Sustainable Development: Politics and Policies (753N1)

15 credits, Level 7 (Masters)

Autumn teaching

1. To provide an understanding of different social scientific perspectives on sustainable development (SD), including those forwarded by orthodox economists and large development agencies following the publication of 'Limits to Growth' and the Brundtland Report. Competing conceptualizations of SD proposed by non-economists, grassroots organizations and environmental movements will also be introduced. And the extent to which these different conceptualizations encompass environmental and socio-economic dimensions of SD will be discussed.

2. To introduce students to policies and strategies of sustainable development, promoted by development agencies in different regions of the global south. Students will develop insights into the historical emergence of policy instruments and strategies such as the clean development mechanism, international biodiversity conservation agreements, decentralization (eg participatory and community management of natural resources), and other local/regional SD initiatives. Students will be able to appreciate the links of these policies and strategies to orthodox economic and other perspectives on SD, providing them with a foundation on which to build comprehensive analyses of international sustainable development policies and strategies.

3. To provide an understanding, through theoretical concepts and case studies, of the practice of SD in international development projects and programs. Viewing SD projects as encounters between diverse actors and knowledges, students will learn how alliances may be forged and/or conflicts may arise between different actors as sustainable development policy instruments and strategies are put into actual practice. Insights will be provided into ways in which the practices in SD projects may end up deviating from policies and plans. Students will learn about specificities of SD practices in different economic sectors such as food, energy and (radioactive and electronic) waste management. This will lead to an identification of some of the major local and global challenges faced in achieving sustainable development, with an emphasis on developing economies.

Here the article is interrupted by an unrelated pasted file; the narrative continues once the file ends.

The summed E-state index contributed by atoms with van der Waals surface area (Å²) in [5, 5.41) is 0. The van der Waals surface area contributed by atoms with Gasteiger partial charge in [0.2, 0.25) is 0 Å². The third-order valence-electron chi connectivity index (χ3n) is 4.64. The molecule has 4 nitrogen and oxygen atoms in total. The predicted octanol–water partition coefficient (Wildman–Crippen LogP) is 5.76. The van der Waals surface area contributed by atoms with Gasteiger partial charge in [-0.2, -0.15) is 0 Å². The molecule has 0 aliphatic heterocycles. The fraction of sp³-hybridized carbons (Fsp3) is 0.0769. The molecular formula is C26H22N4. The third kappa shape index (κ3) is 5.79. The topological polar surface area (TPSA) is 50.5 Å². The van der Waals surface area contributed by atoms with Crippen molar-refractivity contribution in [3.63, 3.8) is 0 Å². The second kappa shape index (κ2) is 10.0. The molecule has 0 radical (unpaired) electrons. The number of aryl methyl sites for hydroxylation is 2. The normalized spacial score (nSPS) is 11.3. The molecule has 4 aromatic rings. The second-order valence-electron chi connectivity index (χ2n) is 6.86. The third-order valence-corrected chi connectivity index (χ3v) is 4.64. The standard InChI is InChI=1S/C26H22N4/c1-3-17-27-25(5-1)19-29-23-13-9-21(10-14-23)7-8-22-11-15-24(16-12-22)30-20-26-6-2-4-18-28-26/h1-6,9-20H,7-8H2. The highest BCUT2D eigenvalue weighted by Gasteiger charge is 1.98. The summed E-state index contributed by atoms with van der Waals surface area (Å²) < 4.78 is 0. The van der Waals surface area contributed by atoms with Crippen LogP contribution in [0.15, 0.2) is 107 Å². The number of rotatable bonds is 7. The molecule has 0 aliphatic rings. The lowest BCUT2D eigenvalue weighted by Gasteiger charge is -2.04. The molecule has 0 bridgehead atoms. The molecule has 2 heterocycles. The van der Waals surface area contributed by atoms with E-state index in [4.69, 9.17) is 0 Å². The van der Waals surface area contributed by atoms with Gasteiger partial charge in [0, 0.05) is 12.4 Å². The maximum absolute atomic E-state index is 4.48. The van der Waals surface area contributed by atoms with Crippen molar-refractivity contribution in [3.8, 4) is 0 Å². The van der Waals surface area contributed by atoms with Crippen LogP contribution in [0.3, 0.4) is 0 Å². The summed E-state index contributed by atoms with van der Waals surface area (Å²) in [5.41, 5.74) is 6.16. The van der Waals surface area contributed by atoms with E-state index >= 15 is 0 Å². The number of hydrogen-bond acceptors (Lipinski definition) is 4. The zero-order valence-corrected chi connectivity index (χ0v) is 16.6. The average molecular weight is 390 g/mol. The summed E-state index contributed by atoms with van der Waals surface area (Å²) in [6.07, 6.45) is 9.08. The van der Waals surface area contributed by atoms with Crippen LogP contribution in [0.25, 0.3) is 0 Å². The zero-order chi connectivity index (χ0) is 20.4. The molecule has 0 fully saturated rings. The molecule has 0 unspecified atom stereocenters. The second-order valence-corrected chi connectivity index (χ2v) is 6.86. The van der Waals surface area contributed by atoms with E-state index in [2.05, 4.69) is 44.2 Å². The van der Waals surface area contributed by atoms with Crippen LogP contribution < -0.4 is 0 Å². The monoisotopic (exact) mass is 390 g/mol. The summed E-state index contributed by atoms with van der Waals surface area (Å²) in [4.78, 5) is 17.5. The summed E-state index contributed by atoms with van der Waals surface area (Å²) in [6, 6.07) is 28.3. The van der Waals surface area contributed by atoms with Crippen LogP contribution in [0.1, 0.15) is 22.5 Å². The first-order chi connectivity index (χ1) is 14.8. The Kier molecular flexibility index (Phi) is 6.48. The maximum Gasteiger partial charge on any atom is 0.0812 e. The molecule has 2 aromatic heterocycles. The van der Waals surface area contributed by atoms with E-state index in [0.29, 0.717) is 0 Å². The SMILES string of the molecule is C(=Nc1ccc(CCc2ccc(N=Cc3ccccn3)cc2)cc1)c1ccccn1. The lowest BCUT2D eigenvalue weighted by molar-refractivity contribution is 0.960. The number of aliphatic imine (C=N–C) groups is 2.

This module:

  • provides an understanding of the science-technology-governance systems perspective on sustainable development in a way that complements what is learnt from other modules during the Autumn term. Competing conceptions of sustainable development, and means of achieving measures of the relative sustainability of policy options, are introduced. This is followed by a series of contemporary case studies to examine the systems that contribute towards addressing major challenges in sustainable development and the interactions between them
  • introduces students to the major orthodox economic perspectives on sustainability, with a particular emphasis on the economic analysis of environmental issues. It gives students a grounding in these perspectives, gives them the rudiments of critiques of them from within the economics tradition and enables them to situate economic perspectives within the range of other disciplinary approaches to the subject.


67%: Lecture
33%: Seminar


25%: Coursework (Observation, Problem set)
75%: Written assessment (Essay)

Contact hours and workload

This module is approximately 150 hours of work. This breaks down into about 33 hours of contact time and about 117 hours of independent study. The University may make minor variations to the contact hours for operational reasons, including timetabling requirements.

We regularly review our modules to incorporate student feedback, staff expertise, as well as the latest research and teaching methodology. We’re planning to run these modules in the academic year 2023/24. However, there may be changes to these modules in response to feedback, staff availability, student demand or updates to our curriculum. We’ll make sure to let you know of any material changes to modules at the earliest opportunity.